Australia police said a man who fatally stabbed another and injured two in what they described as a terrorist attack in central Melbourne had also planned to set off an explosion. Hassain Khalif Shire Ali, 30, had his passport cancelled in 2015 after it was learned he planned to travel to Syria, police said.
The attack occurred on Friday when Shire Ali got out of a pick-up vehicle, which he then set on fire, and stabbed three men, one of whom died at the scene, horrifying hundreds of onlookers during the afternoon rush hour in Australia’s second-biggest city.
Victoria state Police Commissioner Graham Ashton said that Shire Ali, who was shot by police and died in a hospital, had also planned for his vehicle to explode, but barbecue gas cylinders in the back of his pick-up failed to ignite.
“It looks like he’s attempted to ignite a fire in the car, we believe at this stage with a view to igniting those canisters with some sort of explosion, but that didn’t eventuate,” Mr Ashton told reporters.
Shire Ali, who moved to Australia with his family from Somalia in the 1990s, was known to police and the federal intelligence authority ASIO. He had a criminal history for cannabis use, theft and driving offences,Mr Ashton said.
Australian Federal Police Assistant Commissioner Ian McCartney told a media briefing on Saturday it was believed the attack was inspired by IS, though it was thought Shire Ali had no direct links to the organisation.
“It’s fair to say he was inspired. He was radicalised, with the rise of the caliphate and the propaganda that was put out on the internet. We’re not saying there was direct contact. We’re saying it was more from an inspirational perspective,” Mr McCartney said.
Mr McCartney said the incident was a “reality check” for security agencies that “even with the fall of the (IS) caliphate … the threat continues to be real.”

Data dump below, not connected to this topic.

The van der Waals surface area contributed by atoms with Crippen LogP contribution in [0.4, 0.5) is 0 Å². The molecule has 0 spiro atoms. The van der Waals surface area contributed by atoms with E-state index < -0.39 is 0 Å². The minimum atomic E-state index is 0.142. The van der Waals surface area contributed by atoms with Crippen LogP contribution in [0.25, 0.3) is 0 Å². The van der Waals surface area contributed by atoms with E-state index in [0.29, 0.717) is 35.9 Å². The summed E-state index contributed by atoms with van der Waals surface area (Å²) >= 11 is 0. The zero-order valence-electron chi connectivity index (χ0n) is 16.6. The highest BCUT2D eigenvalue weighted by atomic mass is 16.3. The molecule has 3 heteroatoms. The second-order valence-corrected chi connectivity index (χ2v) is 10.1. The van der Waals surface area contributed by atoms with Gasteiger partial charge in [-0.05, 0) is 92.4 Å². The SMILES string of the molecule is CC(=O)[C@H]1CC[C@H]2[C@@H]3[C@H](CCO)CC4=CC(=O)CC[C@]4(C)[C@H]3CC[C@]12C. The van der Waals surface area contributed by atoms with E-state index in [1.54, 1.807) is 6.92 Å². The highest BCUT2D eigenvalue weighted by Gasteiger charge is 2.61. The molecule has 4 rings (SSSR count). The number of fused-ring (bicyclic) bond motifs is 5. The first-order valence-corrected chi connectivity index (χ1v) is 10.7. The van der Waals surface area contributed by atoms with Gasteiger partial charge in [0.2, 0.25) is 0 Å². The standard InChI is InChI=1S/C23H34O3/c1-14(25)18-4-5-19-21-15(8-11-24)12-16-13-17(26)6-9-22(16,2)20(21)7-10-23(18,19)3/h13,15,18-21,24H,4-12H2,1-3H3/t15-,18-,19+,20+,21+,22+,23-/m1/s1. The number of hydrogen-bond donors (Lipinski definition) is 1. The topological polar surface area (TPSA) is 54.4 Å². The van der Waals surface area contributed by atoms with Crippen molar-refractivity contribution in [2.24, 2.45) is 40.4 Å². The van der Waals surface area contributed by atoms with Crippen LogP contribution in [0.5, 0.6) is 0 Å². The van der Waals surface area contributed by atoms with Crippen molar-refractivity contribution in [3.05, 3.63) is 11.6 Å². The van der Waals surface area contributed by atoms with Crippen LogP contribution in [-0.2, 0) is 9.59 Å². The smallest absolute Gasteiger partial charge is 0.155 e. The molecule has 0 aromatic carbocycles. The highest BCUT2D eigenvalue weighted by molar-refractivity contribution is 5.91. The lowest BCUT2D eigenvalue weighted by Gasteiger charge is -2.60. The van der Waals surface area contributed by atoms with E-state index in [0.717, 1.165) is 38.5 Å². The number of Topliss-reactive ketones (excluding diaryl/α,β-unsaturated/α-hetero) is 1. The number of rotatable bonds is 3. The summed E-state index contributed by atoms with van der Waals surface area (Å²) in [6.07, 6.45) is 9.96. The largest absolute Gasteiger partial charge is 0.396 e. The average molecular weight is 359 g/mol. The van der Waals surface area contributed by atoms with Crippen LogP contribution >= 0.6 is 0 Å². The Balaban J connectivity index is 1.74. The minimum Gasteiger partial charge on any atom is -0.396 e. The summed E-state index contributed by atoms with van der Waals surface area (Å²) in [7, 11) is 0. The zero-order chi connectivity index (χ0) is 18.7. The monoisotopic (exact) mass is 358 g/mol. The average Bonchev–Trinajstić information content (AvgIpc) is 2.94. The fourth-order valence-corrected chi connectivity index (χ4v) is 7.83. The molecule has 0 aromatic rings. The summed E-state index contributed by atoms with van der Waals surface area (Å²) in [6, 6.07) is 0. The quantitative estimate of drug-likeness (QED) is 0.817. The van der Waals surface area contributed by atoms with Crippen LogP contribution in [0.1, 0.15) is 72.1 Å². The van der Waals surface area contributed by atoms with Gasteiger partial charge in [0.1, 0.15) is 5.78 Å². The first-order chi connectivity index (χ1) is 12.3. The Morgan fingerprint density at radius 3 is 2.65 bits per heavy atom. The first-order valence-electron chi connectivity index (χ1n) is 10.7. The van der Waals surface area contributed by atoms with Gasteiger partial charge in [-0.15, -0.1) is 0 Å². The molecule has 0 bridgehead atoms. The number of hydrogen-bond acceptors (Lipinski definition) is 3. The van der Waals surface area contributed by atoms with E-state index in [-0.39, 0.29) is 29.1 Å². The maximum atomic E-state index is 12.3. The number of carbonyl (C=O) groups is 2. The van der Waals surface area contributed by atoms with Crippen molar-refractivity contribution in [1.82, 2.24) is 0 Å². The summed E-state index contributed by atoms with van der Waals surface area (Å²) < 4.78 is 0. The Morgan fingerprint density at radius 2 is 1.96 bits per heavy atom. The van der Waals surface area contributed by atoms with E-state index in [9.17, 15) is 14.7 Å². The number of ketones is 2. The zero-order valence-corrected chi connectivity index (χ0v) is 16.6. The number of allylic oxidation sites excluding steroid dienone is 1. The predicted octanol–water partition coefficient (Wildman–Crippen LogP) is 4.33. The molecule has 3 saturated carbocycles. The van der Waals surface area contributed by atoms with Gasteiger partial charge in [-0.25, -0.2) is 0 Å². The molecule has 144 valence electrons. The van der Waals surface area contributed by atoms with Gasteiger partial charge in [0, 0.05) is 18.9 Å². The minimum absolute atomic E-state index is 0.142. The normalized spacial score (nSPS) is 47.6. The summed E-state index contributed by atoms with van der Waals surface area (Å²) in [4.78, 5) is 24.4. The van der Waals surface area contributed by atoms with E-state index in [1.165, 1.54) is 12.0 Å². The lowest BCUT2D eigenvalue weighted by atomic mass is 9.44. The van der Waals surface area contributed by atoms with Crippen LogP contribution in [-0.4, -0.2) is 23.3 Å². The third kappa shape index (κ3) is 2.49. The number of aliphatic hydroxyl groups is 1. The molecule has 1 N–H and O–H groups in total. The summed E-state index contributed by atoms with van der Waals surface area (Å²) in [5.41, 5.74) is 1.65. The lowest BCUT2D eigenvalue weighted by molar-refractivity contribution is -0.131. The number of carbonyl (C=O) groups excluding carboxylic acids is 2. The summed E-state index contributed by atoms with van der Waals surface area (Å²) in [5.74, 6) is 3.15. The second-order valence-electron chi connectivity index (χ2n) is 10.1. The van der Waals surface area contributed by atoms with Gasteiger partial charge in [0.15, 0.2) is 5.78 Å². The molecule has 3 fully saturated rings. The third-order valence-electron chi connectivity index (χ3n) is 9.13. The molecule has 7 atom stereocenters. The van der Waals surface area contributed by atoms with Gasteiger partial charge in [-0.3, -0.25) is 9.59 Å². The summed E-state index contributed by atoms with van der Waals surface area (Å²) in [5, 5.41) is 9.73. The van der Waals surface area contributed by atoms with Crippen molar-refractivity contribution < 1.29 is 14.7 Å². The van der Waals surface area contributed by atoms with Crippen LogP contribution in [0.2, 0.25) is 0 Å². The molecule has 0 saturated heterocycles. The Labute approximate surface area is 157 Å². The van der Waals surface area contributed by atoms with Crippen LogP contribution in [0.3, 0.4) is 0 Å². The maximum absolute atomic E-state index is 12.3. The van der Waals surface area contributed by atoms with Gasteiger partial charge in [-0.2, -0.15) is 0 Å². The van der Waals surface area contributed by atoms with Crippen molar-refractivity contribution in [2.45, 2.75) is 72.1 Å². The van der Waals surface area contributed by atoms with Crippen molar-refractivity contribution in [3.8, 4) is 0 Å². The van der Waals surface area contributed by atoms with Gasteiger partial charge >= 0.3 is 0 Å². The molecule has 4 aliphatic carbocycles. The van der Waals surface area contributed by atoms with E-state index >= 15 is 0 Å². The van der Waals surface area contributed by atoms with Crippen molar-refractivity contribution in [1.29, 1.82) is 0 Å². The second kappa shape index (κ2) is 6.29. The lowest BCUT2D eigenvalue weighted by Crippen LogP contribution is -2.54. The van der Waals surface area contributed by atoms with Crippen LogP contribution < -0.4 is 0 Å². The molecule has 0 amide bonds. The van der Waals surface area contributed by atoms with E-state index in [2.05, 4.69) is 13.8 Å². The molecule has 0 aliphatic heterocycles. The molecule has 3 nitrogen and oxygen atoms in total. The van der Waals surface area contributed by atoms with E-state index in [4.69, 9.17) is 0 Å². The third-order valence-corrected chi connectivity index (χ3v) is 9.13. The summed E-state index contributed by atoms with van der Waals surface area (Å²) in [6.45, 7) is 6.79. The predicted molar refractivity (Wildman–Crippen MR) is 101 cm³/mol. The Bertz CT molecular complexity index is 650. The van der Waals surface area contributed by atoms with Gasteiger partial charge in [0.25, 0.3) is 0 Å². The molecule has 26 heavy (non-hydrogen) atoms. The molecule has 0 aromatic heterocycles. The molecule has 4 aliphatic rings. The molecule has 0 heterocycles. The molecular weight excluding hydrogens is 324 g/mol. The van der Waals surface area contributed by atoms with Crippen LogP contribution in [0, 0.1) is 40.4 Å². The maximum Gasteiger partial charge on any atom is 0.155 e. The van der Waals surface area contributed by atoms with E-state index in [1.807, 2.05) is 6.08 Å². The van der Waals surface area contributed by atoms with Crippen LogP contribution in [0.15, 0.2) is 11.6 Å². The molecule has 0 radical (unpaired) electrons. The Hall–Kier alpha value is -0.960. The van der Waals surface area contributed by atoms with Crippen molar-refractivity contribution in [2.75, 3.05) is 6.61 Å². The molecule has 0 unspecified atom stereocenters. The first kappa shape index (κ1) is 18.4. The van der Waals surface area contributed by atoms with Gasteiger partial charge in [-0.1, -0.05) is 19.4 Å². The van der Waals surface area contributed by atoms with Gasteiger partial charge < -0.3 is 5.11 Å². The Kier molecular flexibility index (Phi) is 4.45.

Prime Minister Scott Morrison said “radical, violent, extremist Islam” poses the greatest threat to Australia’s national security.
“Here in Australia, we would be kidding ourselves if we did not call out the fact that the greatest threat of religious extremism in this country is the radical and dangerous ideology of extremist Islam,” he said.
Mr Morrison said he had long-standing relationships with the Muslim community and it was them who had raised with him concerns about radicalism in recent years. Shire Ali had family and associates who were also known to police. His brother Ali Khalif Shire Ali is currently on remand awaiting trial next year for allegedly planning an attack, Mr Ashton said.
The Islamic State group claimed responsibility for the attack in a statement released through its Aamaq media arm, but provided no evidence. It said the man was an Islamic State fighter and had responded to IS calls for attacks in countries that are part of the international coalition fighting the militants in Syria and Iraq.
Police and civilians had tried unsuccessfully to subdue Shire Ali during Friday’s attack, before police shot him in the chest. A man aged 74, who had been stabbed in the face, died at the scene. Two other men, aged 26 and 58, are in a hospital with what police describe as non-life threatening injuries.
Mr Ashton also said police had searched two Melbourne properties on Saturday in relation to the attack, but that police did not believe there were any ongoing threats to the public.